Thursday, January 7, 2010

Liturgical Variations: Understanding Liturgical Worship, Part III

Micah over at Variations on a Liturgical Theme has posted his latest installment of Understanding the Liturgical Worship Service.

Topics include:
  • Confession
  • Absolution
  • Introit (Latin for "Entrance")
Regarding Confession and Absolution, Micah says:
Before we enter the presence of God we must be pure. Thus we confess, or acknowledge, to Him who and what we are: sinners. We are honest- knowing He already knows our sinful condition- but confident of His forgiveness and mercy.

This is where the pastor, on behalf of Christ, announces to all that they are absolved, or forgiven of their sins. Many Protestants struggle with this, however Jesus says in Matthew 16:19, "I will give you the keys of the kingdom of heaven, and whatever you bind on earth shall be bound in heaven, and whatever you free on earth shall be freed in heaven," (translated by yours truly) and in John 20:23, "If you forgive the sins of anyone, their sins are forgiven; if you do not forgive them, they are not forgiven." (NIV)

For those who don't quite understand the sacramental nature of Absolution, it is important to remember that the pastor is not the one who absolves, but Christ himself. The pastor stands in the place of Christ as His representative. As the TLH Order of Holy Communion and LSB (Divine Service, Setting Three) state, the stead and by the command
of my Lord Jesus Christ
I forgive you all your sins
in the name of the Father
and of the Son
and of the Holy Spirit.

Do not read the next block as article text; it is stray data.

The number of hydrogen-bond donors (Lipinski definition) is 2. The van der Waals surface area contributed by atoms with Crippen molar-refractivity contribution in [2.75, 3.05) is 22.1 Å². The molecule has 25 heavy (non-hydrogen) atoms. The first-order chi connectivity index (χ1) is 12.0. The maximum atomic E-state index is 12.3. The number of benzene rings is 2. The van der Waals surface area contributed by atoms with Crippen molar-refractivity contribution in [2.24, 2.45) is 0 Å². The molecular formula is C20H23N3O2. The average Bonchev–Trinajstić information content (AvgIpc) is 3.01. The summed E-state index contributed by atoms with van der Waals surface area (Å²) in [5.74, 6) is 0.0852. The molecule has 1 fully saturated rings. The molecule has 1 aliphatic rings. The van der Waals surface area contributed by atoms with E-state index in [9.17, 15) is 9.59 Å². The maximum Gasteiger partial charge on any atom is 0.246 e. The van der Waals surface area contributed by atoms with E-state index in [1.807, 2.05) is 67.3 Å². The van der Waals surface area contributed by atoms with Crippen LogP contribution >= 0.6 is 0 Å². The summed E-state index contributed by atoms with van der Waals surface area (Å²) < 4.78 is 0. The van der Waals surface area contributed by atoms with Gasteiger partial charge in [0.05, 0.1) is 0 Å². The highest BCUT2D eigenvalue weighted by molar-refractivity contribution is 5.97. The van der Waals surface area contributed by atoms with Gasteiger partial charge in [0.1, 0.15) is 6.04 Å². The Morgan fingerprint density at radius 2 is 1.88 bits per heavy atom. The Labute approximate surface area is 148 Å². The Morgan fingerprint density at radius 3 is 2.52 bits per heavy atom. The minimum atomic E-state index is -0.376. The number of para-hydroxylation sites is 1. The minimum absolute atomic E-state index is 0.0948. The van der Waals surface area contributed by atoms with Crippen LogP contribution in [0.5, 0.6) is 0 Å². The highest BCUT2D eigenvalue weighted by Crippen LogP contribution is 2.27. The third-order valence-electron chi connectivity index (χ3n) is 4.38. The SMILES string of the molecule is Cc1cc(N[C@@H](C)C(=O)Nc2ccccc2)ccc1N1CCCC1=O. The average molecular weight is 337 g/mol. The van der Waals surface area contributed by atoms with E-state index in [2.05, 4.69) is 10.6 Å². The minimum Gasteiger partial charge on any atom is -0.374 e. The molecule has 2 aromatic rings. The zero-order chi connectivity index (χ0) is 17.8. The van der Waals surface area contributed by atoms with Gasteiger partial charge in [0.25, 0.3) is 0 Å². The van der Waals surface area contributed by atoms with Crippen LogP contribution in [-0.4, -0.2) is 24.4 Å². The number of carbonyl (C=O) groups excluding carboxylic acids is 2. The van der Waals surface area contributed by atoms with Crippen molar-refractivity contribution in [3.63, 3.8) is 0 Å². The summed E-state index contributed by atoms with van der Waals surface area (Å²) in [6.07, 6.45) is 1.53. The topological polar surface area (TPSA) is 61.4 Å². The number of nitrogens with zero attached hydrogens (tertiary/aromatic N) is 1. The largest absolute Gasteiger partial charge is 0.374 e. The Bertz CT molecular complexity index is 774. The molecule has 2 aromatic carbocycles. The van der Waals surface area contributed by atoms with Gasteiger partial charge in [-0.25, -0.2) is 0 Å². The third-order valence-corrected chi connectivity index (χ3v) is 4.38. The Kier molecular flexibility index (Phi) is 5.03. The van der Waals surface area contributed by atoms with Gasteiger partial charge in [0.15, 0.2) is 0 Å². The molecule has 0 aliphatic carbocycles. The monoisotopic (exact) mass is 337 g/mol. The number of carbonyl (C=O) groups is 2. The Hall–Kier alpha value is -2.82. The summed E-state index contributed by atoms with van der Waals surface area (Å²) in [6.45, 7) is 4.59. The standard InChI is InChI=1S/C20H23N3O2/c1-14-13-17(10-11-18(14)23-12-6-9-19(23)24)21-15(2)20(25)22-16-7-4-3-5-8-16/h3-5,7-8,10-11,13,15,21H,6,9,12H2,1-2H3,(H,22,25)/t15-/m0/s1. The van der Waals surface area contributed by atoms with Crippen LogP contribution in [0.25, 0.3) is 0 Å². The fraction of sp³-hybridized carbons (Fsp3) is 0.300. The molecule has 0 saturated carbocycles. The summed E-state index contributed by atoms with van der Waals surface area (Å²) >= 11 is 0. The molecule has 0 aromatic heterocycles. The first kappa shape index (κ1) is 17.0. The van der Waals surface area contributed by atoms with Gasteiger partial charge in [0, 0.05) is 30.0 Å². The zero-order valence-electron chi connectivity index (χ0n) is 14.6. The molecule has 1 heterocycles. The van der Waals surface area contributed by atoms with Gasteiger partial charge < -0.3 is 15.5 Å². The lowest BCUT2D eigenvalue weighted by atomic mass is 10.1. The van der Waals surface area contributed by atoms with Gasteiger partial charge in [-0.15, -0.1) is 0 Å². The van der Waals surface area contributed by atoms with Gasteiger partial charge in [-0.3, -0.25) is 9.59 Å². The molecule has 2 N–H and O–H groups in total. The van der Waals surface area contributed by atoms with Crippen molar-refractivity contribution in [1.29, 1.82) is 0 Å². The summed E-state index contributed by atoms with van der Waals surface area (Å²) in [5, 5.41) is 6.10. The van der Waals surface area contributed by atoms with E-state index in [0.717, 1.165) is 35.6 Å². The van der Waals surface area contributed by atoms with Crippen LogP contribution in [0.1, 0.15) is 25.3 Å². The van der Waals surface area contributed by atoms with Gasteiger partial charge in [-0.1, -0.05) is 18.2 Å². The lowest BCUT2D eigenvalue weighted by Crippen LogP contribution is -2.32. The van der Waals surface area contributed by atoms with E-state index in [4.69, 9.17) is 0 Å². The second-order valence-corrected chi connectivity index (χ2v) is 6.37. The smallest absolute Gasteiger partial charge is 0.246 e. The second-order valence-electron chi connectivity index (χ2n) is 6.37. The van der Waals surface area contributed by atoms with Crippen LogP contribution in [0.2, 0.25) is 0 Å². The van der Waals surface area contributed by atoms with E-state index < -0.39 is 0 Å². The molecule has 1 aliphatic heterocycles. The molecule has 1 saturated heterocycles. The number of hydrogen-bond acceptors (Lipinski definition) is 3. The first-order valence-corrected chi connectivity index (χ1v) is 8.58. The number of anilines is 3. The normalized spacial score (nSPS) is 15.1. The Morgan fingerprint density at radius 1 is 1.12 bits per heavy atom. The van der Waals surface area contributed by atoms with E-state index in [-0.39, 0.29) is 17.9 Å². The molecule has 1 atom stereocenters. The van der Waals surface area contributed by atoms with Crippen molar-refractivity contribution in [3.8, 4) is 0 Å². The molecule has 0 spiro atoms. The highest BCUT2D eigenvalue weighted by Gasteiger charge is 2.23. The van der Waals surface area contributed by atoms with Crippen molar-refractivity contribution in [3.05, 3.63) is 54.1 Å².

Those words, "in the stead," let us know that Jesus is present here in the proclamation. The words "by the command" let us know that these are not the pastor's words but the very Word of Christ Himself.

Hymn of Confession
From depths of woe I cry to Thee,
In trial and tribulation;
Bend down Thy gracious ear to me,
Lord, hear my supplication.
If Thou rememberest every subm
Who then could heaven ever win
Or stand before Thy presence?

Hymn of Absolution
Jesus speaks to us in this hymn.
In the first line, "he" refers to Satan.

Though he will shed My precious blood,
Me of My life bereaving,
All this I suffer for your good;
Be steadfast and believing.
Life will from death the vict'ry win;
My innocence shall bear your sin
And you are blest forever.
LSB 556, Stanza 8

The tune from LSB 508
is also associated with this text.


  1. Thanks! I've never thought of 'Dear Christians One and All' as a post-Absolution hymn- awesome! Also, thanks for the clarity on "in the stead."

  2. It was a challenge finding an absolution hymn because rarely do we have God speaking to us in the first person. BTW, I saw your latest post and will feature it early next week.


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